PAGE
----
Major US carriers including T-Mobile, Verizon and AT&T Inc., have implemented the Federal Communications Commission or FCC’s STIR/SHAKEN Caller ID Authentication Standard. The anti-spoofing protocol would help protect consumers against spoofed Robocalls.
In a statement, FCC Acting Chairwoman Jessica Rosenworcel said the largest voice service providers are now using STIR/SHAKEN caller ID authentication standards in the IP portions of their networks, in accordance with the deadline set on June 30.
STIR/SHAKEN is a protocol that confirms Caller ID is not being illegally spoofed.
T-Mobile said it has completed filing for STIR/SHAKEN certification with the FCC. It was the first US wireless provider to implement number verification in 2019, and work with all other major networks to implement STIR/SHAKEN to fight number spoofing, the company added. T-Mobile authenticates calls with wireless and network providers that collectively represent around 98% of wireless customers in the U.S.
Verizon also completed its wireless network upgrade to STIR/SHAKEN in March of 2019, more than two years ahead of the June 30, 2021 deadline. The company is now exchanging STIR/SHAKEN-enabled calls with wireless carriers that collectively represent around 80% of the U.S. wireless industry.
AT&T said it is now blocking or labeling more than 1 billion Robocalls per month.
Meanwhile, the Commission has granted small voice service providers with 100,000 or fewer subscriber lines an extension until June 30, 2023. The FCC is considering shortening that extension.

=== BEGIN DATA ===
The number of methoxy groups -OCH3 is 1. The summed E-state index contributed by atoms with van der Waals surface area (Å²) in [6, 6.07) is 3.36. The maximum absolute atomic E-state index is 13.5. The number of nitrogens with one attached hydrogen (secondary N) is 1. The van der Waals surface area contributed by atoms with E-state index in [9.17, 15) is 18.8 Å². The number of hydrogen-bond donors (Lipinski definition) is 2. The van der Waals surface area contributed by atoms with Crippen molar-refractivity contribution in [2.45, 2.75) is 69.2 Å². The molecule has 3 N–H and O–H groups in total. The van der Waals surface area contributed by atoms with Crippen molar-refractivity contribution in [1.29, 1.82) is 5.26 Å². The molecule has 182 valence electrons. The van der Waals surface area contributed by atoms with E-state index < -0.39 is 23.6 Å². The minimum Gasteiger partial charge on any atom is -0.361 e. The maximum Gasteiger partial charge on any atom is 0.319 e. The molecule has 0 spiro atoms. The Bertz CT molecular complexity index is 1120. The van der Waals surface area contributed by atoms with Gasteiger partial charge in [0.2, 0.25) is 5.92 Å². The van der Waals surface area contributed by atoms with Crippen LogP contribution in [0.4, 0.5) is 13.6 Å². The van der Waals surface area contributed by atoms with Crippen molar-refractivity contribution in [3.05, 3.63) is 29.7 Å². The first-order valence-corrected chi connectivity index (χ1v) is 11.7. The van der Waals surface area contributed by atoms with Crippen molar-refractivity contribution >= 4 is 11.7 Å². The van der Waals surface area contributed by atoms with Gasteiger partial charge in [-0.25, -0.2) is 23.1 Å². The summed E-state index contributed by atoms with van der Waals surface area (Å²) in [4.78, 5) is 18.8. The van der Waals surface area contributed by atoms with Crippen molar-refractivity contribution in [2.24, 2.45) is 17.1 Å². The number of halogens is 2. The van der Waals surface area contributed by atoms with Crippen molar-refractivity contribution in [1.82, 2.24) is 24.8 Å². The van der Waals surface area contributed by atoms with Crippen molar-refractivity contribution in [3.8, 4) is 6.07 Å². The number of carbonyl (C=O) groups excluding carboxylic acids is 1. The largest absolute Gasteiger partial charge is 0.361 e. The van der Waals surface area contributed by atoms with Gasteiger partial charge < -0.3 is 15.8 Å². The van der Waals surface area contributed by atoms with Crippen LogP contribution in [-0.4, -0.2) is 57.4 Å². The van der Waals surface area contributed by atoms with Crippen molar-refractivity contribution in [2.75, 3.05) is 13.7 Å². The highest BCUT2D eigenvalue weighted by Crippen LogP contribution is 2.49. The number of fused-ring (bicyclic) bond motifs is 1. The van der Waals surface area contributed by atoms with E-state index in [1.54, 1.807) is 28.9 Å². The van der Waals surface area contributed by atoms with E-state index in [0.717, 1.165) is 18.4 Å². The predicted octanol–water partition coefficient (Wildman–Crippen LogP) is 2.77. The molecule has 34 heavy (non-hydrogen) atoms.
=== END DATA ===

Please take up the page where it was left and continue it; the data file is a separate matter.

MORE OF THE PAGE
According to the Commission, the STIR/SHAKEN standards serve as a common digital language used by phone networks, allowing valid information to pass from provider to provider. It helps voice service providers identify calls with illegally spoofed caller ID information before those calls reach their subscribers.
Rosenworcel said, “While there is no silver bullet in the endless fight against scammers, STIR/SHAKEN will turbo-charge many of the tools we use in our fight against robocalls: from consumer apps and network-level blocking, to enforcement investigations and shutting down the gateways used by international robocall campaigns.”
In April, the FCC launched the Robocall Mitigation Database requiring voice service providers to file certifications to inform the agency of their robocall mitigation efforts, including their STIR/SHAKEN implementation status.
The FCC noted that beginning September 28, 2021, if a voice service provider’s certification does not appear in the database, intermediate and voice service providers will be prohibited from directly accepting the provider’s traffic.
As of now, over 1,500 voice service providers have filed in the database.
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